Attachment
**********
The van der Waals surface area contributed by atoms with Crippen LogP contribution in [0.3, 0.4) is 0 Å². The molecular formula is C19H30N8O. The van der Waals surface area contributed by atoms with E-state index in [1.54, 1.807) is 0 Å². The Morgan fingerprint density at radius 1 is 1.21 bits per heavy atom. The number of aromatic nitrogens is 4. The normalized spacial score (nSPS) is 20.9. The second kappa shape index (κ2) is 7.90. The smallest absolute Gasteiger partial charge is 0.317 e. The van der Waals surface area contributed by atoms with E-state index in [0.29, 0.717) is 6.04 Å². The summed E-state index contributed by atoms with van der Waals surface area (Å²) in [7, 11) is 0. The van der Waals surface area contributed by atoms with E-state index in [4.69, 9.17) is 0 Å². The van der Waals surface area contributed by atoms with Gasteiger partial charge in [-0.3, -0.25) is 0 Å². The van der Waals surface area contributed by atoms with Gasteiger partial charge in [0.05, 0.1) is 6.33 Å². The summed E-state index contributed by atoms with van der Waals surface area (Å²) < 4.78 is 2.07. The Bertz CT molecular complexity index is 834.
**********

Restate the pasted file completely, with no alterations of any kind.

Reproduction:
The van der Waals surface area contributed by atoms with Crippen LogP contribution in [0.3, 0.4) is 0 Å². The molecular formula is C19H30N8O. The van der Waals surface area contributed by atoms with E-state index in [1.54, 1.807) is 0 Å². The Morgan fingerprint density at radius 1 is 1.21 bits per heavy atom. The number of aromatic nitrogens is 4. The normalized spacial score (nSPS) is 20.9. The second kappa shape index (κ2) is 7.90. The smallest absolute Gasteiger partial charge is 0.317 e. The van der Waals surface area contributed by atoms with E-state index in [0.29, 0.717) is 6.04 Å². The summed E-state index contributed by atoms with van der Waals surface area (Å²) in [7, 11) is 0. The van der Waals surface area contributed by atoms with E-state index in [4.69, 9.17) is 0 Å². The van der Waals surface area contributed by atoms with Gasteiger partial charge in [-0.3, -0.25) is 0 Å². The van der Waals surface area contributed by atoms with Gasteiger partial charge in [0.05, 0.1) is 6.33 Å². The summed E-state index contributed by atoms with van der Waals surface area (Å²) < 4.78 is 2.07. The Bertz CT molecular complexity index is 834.